We have seen that the council’s letter to the Gentiles contained a prohibition against the inherently sinful practice of sexual immorality. We have also seen that the instruction to abstain from things offered to idols was not a condemnation of an inherently sinful practice. The question to be answered, then, is to which category do the prohibitions to abstain from things strangled and from blood belong? Is it the case that eating blood or meat from animals that were strangled is an inherently sinful practice that Christians today must avoid? Or is it the case that such was a circumstantial prohibition that was and is conditioned upon the circumstances?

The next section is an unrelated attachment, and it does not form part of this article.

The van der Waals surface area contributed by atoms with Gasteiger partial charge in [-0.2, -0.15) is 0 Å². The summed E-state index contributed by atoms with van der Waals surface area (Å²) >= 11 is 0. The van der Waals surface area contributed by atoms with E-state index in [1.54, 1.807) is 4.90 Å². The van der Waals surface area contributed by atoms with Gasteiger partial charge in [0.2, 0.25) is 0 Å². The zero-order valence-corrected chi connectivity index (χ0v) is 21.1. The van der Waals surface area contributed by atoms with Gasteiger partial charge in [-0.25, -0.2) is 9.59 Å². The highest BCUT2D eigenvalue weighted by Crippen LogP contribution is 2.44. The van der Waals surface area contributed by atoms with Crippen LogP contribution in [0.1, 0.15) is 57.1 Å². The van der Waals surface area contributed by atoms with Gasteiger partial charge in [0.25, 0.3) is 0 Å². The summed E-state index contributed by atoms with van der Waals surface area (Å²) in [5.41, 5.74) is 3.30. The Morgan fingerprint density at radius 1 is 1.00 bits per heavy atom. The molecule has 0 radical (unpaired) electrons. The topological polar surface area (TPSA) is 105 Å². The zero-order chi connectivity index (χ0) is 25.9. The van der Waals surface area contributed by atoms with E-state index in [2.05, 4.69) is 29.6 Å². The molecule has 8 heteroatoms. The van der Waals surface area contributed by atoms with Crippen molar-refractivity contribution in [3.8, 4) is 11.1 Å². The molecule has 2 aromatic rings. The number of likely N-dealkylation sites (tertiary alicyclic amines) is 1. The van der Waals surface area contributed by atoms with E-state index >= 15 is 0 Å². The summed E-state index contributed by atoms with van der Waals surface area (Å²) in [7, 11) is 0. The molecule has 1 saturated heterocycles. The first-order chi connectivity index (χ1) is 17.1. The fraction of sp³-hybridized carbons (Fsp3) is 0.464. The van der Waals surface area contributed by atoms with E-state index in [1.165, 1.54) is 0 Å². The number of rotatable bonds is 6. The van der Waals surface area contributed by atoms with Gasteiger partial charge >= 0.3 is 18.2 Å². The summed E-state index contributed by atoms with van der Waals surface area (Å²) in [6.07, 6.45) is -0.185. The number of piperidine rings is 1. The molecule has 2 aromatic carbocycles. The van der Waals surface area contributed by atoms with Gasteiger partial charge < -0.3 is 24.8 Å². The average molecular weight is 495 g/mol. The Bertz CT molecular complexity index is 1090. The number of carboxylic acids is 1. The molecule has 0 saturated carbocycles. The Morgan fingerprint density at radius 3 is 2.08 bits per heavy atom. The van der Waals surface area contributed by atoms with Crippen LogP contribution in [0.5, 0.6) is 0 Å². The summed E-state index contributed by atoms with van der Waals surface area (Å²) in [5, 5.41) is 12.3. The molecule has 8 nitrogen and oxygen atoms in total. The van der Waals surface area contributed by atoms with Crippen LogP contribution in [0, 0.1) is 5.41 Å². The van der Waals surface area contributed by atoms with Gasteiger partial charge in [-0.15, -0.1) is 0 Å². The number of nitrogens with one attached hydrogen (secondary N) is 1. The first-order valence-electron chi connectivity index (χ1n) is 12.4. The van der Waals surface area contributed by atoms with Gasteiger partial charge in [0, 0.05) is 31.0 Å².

First, we need to understand the connection between “things strangled” and “blood.” Lenski noted: “‘From a thing strangled and from blood’ may be considered together since both alike involve blood. An animal that was not butchered but snared and killed by strangling still had blood in it” (1961, p. 616). Coffman also combines the terms in his discussion (1977, p. 300). The Gentiles would have understood this prohibition to include drinking the blood of a slain animal or eating the meat of an animal whose blood was not drained out. [NOTE: Some have suggested that eating a steak cooked “rare” or “medium rare” without cooking it completely would be “eating blood.” This would not have been the understanding of the Gentile Christians. Nor, in a practical sense, would it be possible to avoid “blood” in any meat, since it would be impossible to remove all traces of blood. If this prohibition meant that any trace of blood must be avoided, then no meat could have been eaten by the Gentiles.]